HC Deb 27 November 1975 vol 901 cc1026-7
8. Mr. Stonehouse

asked the Secretary of State for the Home Department how many applications he is now considering for appeals to be heard against allegedly unfair sentences.

Mr. Alexander W. Lyon

On the assumption that my right hon. Friend means cases in which representations have been made to us alleging wrongful conviction, I regret that this information could not be provded without disproportionate effort.

Mr. Stonehouse

Is the Minister aware that there is intolerable delay in considering appeals? For instance, in the Confait case the Catford boy's family and friends had to wait two years before an appeal was heard. Is my hon. Friend not aware that these delays cause considerable anguish to families and friends? What is being done to improve the speed with which these appeals are considered? In particular, what is being done to speed up the appeal of George Davis?

Mr. Lyon

My hon. Friend seems to be labouring under some misapprehension, and to have confused an appeal to the Court of Appeal with a representation to my right hon. Friend the Home Secretary that there has been a miscarriage of justice. The Davis case is subject to the normal laws relating to appeals to the Court of Appeal. The appeal has not been heard. It is sub judice, and the first time that my right hon. Friend would have any right to make any representations about it would be after it has been heard by the Court of Appeal.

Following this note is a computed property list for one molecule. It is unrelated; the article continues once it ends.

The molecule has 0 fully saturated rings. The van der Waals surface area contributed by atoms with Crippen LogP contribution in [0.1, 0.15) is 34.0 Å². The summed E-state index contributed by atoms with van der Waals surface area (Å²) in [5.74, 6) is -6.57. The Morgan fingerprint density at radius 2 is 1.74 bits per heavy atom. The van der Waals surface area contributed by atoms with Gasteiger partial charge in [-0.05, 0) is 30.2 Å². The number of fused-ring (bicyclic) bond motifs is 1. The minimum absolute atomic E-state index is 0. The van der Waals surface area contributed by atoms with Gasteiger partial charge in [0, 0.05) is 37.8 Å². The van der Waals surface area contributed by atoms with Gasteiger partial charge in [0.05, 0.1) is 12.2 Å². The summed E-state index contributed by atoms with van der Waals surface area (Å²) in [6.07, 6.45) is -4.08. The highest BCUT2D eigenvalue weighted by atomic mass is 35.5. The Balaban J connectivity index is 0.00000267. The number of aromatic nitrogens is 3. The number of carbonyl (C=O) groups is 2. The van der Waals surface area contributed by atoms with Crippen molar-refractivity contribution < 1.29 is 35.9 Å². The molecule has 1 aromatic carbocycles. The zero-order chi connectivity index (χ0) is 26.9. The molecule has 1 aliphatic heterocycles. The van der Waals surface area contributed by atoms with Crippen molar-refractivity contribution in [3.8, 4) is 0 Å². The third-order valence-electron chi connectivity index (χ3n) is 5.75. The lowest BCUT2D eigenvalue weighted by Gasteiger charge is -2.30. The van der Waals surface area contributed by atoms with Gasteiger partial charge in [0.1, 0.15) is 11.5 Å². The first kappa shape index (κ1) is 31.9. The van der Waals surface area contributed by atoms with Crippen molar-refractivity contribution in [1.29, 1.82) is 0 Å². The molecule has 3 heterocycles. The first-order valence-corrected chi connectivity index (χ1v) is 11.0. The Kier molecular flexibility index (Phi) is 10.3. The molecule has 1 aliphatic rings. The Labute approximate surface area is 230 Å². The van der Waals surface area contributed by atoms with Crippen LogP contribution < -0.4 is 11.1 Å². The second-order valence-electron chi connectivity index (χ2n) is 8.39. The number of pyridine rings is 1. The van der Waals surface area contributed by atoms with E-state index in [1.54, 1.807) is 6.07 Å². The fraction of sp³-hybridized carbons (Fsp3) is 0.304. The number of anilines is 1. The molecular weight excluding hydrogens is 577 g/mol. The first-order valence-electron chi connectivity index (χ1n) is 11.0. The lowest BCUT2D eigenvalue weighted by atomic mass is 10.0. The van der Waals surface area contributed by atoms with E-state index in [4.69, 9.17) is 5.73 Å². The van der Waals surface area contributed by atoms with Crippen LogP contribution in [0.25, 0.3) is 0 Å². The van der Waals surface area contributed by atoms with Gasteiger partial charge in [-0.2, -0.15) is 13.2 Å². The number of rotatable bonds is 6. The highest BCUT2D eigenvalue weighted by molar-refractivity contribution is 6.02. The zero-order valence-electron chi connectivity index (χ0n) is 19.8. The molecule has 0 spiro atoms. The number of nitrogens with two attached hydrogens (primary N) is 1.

It took a long time for the Department to consider the various representations made about the Confait case because we exhaustively examined every detail of it. Although I cannot give an accurate estimate, the Department receives about 4,000 representations a year in respect of cases of alleged wrongful conviction. That is bound to put a strain upon the staff of the Department.

Mrs. Knight

Will the Minister confirm my observations, which are the result of the large number of letters that I have received from persons currently being detained at Her Majesty's pleasure, that over 90 per cent. of prisoners believe that they have been given an unjust sentence? Will he accept my sympathy at the administrative problems involved?

Mr. Lyon

I am bound to agree with the hon. Lady. I remember that when I was at the Bar I never had a client who did not think that he had been wrongfully convicted.